Planning Board Weighs In on Condo Complex

Jaquelin Robertson, an urban planner and architect, told the East Hampton Town Planning Board on May 15 that potential buyers of the 89-unit co-ops proposed for open land in Amagansett, which average $1.3 million in price, were “an overlooked group.” T.E. McMorrow

    The developer proposing to build 89 condominium units targeting affluent baby boomers on 24 acres of open farmland in Amagansett told the East Hampton Town Planning Board on May 15 that he was there to listen.
    He got an earful.
    Starting with JoAnne Pahwul’s 20-page memo to the board summarizing the proposal, which is in a very preliminary state, it was clear from comments that no one in Town Hall that night favored it as currently constituted, save for Francis P. Jenkins III, the head of a company called Putnam Bridge, and his team of planners and architects.
    Mr. Jenkins said at the end of the meeting that he welcomed the feedback, negative though it might be, and would reassess and retool the proposal. The development requires a major zoning change by the East Hampton Town Board before it can even begin to become a reality.
    Ms. Pahwul, the town’s assistant planning director, told the board that “the proposed project does not meet the year-round residents’ needs. It protects neither farmland” nor open vistas, she added.
    Robert Schaeffer expressed surprise that such a proposal was even possible, asking why it was not before the board as a subdivision. He asked a fellow board member, Pat Schutte, if he had ever seen anything similar, and Mr. Schutte replied that he hadn’t.
    Mr. Schutte and Mr. Schaeffer are the longest-serving members on the board.
    “It’s co-ops,” Diana Weir said, explaining why a subdivision of the land was not needed. “They are not going to own their own piece of dirt.”
    “I think this has a long way to go. The pricing is an issue. The density is going to be an issue,” she concluded.
    Mr. Schutte expressed concern about the self-contained septic treatment system. “One issue is ground flow from the waste. We have seen a lot of new sanitary systems come and go. That is a very big hurdle for you to overcome,” he told Mr. Jenkins.
    Jacquelin Robertson of Cooper, Robertson, and Partners, an architectural and urban design firm, touted the plan for Mr. Jenkins, who also spoke to the board at length. “Very few places are places you go to and say, ‘I want to come back,’ ” Mr. Robertson said.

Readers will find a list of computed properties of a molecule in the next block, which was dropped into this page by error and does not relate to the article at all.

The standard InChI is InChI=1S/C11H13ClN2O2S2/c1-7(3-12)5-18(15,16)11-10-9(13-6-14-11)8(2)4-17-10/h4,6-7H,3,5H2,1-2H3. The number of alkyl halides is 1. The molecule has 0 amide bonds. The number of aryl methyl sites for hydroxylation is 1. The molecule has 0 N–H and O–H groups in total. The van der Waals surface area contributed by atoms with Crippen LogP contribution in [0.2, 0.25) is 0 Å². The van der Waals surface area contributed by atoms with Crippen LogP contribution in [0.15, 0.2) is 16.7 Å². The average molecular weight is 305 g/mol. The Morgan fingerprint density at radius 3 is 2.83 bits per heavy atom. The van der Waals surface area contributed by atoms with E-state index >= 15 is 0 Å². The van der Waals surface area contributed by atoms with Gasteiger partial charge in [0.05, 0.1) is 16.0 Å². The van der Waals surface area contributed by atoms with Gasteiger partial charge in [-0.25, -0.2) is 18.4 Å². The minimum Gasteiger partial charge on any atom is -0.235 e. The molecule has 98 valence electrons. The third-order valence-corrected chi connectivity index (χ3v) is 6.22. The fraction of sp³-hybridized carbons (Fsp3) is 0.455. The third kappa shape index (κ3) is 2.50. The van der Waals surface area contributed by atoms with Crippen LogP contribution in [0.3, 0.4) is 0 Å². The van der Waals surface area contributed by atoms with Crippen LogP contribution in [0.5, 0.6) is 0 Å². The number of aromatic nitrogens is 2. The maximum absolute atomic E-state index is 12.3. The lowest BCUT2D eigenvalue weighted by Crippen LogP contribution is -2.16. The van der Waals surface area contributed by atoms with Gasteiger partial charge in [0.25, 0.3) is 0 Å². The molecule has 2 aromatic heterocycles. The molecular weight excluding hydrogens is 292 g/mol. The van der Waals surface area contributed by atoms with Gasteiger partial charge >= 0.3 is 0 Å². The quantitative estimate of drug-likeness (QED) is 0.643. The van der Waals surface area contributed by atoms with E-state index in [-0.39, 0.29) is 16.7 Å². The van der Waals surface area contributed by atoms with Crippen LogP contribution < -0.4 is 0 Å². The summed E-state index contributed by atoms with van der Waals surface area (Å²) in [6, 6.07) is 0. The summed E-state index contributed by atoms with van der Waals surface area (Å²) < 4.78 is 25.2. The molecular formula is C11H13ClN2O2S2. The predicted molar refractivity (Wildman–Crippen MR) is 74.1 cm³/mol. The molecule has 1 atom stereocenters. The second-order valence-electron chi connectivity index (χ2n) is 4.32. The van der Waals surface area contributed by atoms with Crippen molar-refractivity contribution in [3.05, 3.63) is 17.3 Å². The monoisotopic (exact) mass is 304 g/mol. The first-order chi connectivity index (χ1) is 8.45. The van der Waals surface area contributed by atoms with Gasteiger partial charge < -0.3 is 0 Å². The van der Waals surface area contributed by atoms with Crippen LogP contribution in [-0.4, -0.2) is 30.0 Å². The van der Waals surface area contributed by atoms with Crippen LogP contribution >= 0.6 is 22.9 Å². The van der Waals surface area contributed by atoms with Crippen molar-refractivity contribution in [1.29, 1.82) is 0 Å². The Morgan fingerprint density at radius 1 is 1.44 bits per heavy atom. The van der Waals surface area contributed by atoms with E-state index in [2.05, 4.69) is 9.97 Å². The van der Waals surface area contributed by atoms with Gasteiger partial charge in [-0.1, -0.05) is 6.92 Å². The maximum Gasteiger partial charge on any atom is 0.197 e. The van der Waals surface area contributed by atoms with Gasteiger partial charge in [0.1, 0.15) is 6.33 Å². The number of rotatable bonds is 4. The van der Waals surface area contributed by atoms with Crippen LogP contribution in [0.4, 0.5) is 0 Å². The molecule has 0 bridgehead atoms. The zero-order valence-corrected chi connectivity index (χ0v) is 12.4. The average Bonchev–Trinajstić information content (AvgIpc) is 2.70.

While complimenting Ms. Pahwul’s memo, he told the board that he, too, was a planner, having worked in that position for an extended time for the City of New York. “We’re trying to produce a place that is not scary,” he said, “it is as green a project as the town has ever seen.”
    The plans call for 100-percent on-site sewage treatment, as well as solar panels to power the facility, Mr. Robertson said. “Global warming has caught up with us,” said the architect.
    He talked about revegetation after the massive project is built. “There are about five things that grow here,” he told the board, “that won’t grow anywhere else,” mentioning, for one, Korean dogwood. “This place is a place where the natural world of the East End is in full force.” He also named privet.
    When asked why the plan features a windmill, Mr. Robertson told the board it was an “iconic” image for the East End. He also called the idea of preserving the town’s agricultural land “a dream.”
    “We can’t ignore the values our town has,” Ian Calder-Piedmonte, a board member, said. “You can say that agriculture is a dream. At this point, we need more information.”
    Speaking toward the end of the discussion, the board’s chairman, Reed Jones, remarked that “I tend to be pro-business, pro-development . . . we can’t overlook that the applicant has the right to some development.” But, he said, “You’re trying to do an awful lot on those 23 acres. I have been in a lot of places in this world, and we have a very special place . . . I don’t want to fumble it.”
    The planning board held the preliminary review in case the town asks for its comments. Ms. Pahwul wrote in her memo that “the project is not permitted under current zoning and is dependent on the town board’s approval of a senior citizen housing overlay district. . . . If the town board decides to proceed to a public hearing on the proposal, formal comments from the planning board will be required.”
    After the meeting was over, Mr. Jenkins huddled with his team outside the hall. He said he planned to incorporate the board’s comments into the proposal.